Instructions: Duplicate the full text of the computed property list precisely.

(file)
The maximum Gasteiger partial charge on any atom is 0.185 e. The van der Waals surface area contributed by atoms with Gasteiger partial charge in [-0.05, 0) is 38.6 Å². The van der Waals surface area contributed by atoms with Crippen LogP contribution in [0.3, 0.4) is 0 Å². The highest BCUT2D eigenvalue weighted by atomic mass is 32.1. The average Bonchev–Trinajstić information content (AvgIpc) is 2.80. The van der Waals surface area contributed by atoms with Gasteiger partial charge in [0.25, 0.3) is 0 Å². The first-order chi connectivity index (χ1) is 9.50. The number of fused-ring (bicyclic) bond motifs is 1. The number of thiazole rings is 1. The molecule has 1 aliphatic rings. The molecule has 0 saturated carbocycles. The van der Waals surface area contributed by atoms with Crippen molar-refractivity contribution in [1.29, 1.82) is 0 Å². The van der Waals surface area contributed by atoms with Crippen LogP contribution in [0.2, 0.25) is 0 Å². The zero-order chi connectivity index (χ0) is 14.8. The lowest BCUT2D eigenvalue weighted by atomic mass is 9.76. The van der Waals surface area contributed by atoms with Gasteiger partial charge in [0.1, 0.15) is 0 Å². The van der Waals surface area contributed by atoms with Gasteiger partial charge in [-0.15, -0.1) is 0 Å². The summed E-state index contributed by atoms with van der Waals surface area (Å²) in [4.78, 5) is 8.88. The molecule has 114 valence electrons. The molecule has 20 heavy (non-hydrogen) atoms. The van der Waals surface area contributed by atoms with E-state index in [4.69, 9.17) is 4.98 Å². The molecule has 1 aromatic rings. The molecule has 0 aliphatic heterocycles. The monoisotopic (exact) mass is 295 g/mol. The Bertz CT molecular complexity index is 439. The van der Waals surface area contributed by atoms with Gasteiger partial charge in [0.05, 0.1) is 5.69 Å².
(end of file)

The maximum Gasteiger partial charge on any atom is 0.185 e. The van der Waals surface area contributed by atoms with Gasteiger partial charge in [-0.05, 0) is 38.6 Å². The van der Waals surface area contributed by atoms with Crippen LogP contribution in [0.3, 0.4) is 0 Å². The highest BCUT2D eigenvalue weighted by atomic mass is 32.1. The average Bonchev–Trinajstić information content (AvgIpc) is 2.80. The van der Waals surface area contributed by atoms with Gasteiger partial charge in [0.25, 0.3) is 0 Å². The first-order chi connectivity index (χ1) is 9.50. The number of fused-ring (bicyclic) bond motifs is 1. The number of thiazole rings is 1. The molecule has 1 aliphatic rings. The molecule has 0 saturated carbocycles. The van der Waals surface area contributed by atoms with Crippen molar-refractivity contribution in [1.29, 1.82) is 0 Å². The van der Waals surface area contributed by atoms with Crippen LogP contribution in [0.2, 0.25) is 0 Å². The zero-order chi connectivity index (χ0) is 14.8. The lowest BCUT2D eigenvalue weighted by atomic mass is 9.76. The van der Waals surface area contributed by atoms with Gasteiger partial charge in [0.1, 0.15) is 0 Å². The van der Waals surface area contributed by atoms with Gasteiger partial charge in [-0.15, -0.1) is 0 Å². The summed E-state index contributed by atoms with van der Waals surface area (Å²) in [4.78, 5) is 8.88. The molecule has 114 valence electrons. The molecule has 20 heavy (non-hydrogen) atoms. The van der Waals surface area contributed by atoms with E-state index in [4.69, 9.17) is 4.98 Å². The molecule has 1 aromatic rings. The molecule has 0 aliphatic heterocycles. The monoisotopic (exact) mass is 295 g/mol. The Bertz CT molecular complexity index is 439. The van der Waals surface area contributed by atoms with Gasteiger partial charge in [0.05, 0.1) is 5.69 Å².